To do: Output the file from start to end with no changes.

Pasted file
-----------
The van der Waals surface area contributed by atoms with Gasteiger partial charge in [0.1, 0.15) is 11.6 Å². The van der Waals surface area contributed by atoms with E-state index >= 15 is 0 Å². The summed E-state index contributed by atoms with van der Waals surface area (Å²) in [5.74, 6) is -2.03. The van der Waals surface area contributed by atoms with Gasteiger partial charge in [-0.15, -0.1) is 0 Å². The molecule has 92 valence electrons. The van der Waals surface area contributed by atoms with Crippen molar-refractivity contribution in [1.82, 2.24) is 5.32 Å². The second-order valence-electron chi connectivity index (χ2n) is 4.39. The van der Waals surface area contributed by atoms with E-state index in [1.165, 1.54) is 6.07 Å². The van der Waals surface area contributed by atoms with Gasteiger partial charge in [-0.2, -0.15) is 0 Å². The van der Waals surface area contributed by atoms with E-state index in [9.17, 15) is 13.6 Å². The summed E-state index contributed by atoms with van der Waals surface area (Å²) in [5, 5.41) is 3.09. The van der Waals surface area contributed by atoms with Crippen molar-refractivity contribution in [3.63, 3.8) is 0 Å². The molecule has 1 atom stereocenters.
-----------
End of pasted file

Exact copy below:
The van der Waals surface area contributed by atoms with Gasteiger partial charge in [0.1, 0.15) is 11.6 Å². The van der Waals surface area contributed by atoms with E-state index >= 15 is 0 Å². The summed E-state index contributed by atoms with van der Waals surface area (Å²) in [5.74, 6) is -2.03. The van der Waals surface area contributed by atoms with Gasteiger partial charge in [-0.15, -0.1) is 0 Å². The molecule has 92 valence electrons. The van der Waals surface area contributed by atoms with Crippen molar-refractivity contribution in [1.82, 2.24) is 5.32 Å². The second-order valence-electron chi connectivity index (χ2n) is 4.39. The van der Waals surface area contributed by atoms with E-state index in [1.165, 1.54) is 6.07 Å². The van der Waals surface area contributed by atoms with Gasteiger partial charge in [-0.2, -0.15) is 0 Å². The van der Waals surface area contributed by atoms with E-state index in [9.17, 15) is 13.6 Å². The summed E-state index contributed by atoms with van der Waals surface area (Å²) in [5, 5.41) is 3.09. The van der Waals surface area contributed by atoms with Crippen molar-refractivity contribution in [3.63, 3.8) is 0 Å². The molecule has 1 atom stereocenters.